I’ve never seen as many wild rose hips as I saw in the upper Skeena watershed of British Columbia this fall. I was there to fish for steelhead and I suppose I might have earned a few raised eyebrows if I’d put down my rod and spent the rest of the trip picking hips, but when opportunity knocked I made sure to fill a bag. The banks of the Kispiox River in particular were covered with the bright red globes. No doubt Mister Griz was picking his own share.
My first morning in steelhead camp I awoke to a shiny white veneer covering the ground. Rose hips gleamed in the sun. This is the best time to harvest your hips—after a hard frost. The hips endured a long drive back to Seattle and a month in the freezer, but this didn’t seem to matter.
Back home I did a little research before realizing that, as with most jellies and jams, a recipe is merely a guideline. Add and subtract according to your own taste. If I’d had another lemon I would have squeezed in more lemon juice. I used less sugar than many recipes because I like the tanginess of the hips. I chose jelly for the warm, diaphanous color, because it was easiest, and I was short on time, but a marmalade-like jam would be a good choice too.
If I had not have been so focused on the giant wild steelhead finning around in the river beside me, I might have picked a more reasonable amount of rose hips to preserve, certainly no less less than 8 cups. As it turned out, I came home with a scant 6 cups. Consider doubling the amounts below for best use of your time.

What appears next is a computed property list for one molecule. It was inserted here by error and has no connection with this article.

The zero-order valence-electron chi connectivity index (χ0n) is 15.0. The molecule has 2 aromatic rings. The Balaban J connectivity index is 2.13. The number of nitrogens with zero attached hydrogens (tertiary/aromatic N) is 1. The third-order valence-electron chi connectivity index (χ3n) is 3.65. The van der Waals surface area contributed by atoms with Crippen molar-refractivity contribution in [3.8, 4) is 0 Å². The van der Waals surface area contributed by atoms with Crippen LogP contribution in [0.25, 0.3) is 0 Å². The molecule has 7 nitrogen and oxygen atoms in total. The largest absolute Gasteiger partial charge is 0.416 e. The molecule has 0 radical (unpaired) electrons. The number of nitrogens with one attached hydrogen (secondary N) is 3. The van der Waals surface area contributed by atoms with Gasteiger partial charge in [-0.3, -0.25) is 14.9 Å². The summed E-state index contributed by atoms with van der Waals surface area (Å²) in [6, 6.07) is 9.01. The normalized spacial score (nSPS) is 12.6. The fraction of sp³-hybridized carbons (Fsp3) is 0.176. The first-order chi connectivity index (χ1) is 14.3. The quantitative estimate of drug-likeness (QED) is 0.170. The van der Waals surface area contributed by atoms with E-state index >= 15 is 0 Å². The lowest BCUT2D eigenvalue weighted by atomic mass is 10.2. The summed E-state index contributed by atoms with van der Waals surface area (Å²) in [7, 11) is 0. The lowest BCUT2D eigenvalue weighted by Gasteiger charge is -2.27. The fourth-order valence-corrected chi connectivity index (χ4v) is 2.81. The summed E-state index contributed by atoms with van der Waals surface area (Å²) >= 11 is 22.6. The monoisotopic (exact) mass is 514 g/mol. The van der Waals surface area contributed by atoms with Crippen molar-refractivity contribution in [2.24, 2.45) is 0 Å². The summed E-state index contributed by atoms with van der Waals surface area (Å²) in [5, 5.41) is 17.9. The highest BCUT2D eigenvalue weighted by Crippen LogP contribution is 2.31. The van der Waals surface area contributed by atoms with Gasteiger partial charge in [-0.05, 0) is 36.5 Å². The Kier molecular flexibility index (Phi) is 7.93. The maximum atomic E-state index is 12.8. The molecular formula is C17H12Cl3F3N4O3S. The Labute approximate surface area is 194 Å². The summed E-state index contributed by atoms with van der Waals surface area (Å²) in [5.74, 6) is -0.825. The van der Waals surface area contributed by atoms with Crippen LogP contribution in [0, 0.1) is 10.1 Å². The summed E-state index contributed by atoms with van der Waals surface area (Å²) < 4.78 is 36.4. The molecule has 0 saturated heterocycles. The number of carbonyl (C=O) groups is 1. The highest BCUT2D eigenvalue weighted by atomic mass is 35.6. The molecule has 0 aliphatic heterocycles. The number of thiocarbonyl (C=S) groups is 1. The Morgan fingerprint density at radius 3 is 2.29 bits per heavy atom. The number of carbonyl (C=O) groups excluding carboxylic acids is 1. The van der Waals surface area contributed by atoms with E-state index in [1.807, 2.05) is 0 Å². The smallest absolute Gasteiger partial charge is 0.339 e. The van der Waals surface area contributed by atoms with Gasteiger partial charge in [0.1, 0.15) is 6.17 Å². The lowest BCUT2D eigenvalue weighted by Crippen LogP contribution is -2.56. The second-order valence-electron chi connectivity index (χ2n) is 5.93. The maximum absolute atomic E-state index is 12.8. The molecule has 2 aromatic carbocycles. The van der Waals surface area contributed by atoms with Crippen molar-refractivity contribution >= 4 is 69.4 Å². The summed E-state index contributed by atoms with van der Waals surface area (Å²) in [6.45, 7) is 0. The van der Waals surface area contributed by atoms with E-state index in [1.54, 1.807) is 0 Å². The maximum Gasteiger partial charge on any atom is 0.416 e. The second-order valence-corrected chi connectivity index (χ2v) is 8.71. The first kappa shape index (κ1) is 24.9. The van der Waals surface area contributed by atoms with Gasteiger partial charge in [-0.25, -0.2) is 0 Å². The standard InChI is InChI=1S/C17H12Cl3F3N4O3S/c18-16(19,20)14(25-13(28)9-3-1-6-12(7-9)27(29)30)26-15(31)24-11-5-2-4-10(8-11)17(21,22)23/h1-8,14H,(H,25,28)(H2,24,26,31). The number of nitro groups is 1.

1. Wash and stem the rose hips, then cover with water (4 cups in this case) in a stainless steel pot and simmer for an hour or so until the hips are soft and easily mashed with a potato masher.
2. Strain the liquid. A jelly bag is ideal, but a combination of strainers and cheese cloth will get the job done. I used a food mill for the first pass and then lined a fine mesh strainer with a double layer of cheese cloth. After the liquid passed through I balled up the remaining mash and squeezed out the juice. The point is to extract as much juice and as little pulp as possible. This yielded 2 cups of juice.
3. Return juice to pot. Add lemon juice and pectin and bring to a boil. Add sugar and continue to boil for a minute or so while stirring. Remove from heat, skim off any foam, and immediately ladle into sterilized jars.
4. Secure lids and process jars in hot bath for 10 minutes.